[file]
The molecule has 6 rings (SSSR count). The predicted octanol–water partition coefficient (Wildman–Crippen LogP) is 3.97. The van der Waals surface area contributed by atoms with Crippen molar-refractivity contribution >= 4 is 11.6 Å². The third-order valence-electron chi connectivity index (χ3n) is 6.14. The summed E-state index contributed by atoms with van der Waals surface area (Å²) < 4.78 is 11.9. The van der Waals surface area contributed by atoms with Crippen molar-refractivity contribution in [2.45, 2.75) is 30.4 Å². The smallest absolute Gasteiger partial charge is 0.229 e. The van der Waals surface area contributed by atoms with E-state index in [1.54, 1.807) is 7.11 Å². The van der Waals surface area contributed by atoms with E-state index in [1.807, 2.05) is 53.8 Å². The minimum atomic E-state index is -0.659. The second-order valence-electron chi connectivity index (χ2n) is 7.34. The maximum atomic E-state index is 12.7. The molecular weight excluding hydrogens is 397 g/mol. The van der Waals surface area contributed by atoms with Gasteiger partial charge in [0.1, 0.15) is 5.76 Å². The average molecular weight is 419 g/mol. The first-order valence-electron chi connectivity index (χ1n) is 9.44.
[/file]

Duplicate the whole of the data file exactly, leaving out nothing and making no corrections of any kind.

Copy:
The molecule has 6 rings (SSSR count). The predicted octanol–water partition coefficient (Wildman–Crippen LogP) is 3.97. The van der Waals surface area contributed by atoms with Crippen molar-refractivity contribution >= 4 is 11.6 Å². The third-order valence-electron chi connectivity index (χ3n) is 6.14. The summed E-state index contributed by atoms with van der Waals surface area (Å²) < 4.78 is 11.9. The van der Waals surface area contributed by atoms with Crippen molar-refractivity contribution in [2.45, 2.75) is 30.4 Å². The smallest absolute Gasteiger partial charge is 0.229 e. The van der Waals surface area contributed by atoms with E-state index in [1.54, 1.807) is 7.11 Å². The van der Waals surface area contributed by atoms with E-state index in [1.807, 2.05) is 53.8 Å². The minimum atomic E-state index is -0.659. The second-order valence-electron chi connectivity index (χ2n) is 7.34. The maximum atomic E-state index is 12.7. The molecular weight excluding hydrogens is 397 g/mol. The van der Waals surface area contributed by atoms with Gasteiger partial charge in [0.1, 0.15) is 5.76 Å². The average molecular weight is 419 g/mol. The first-order valence-electron chi connectivity index (χ1n) is 9.44.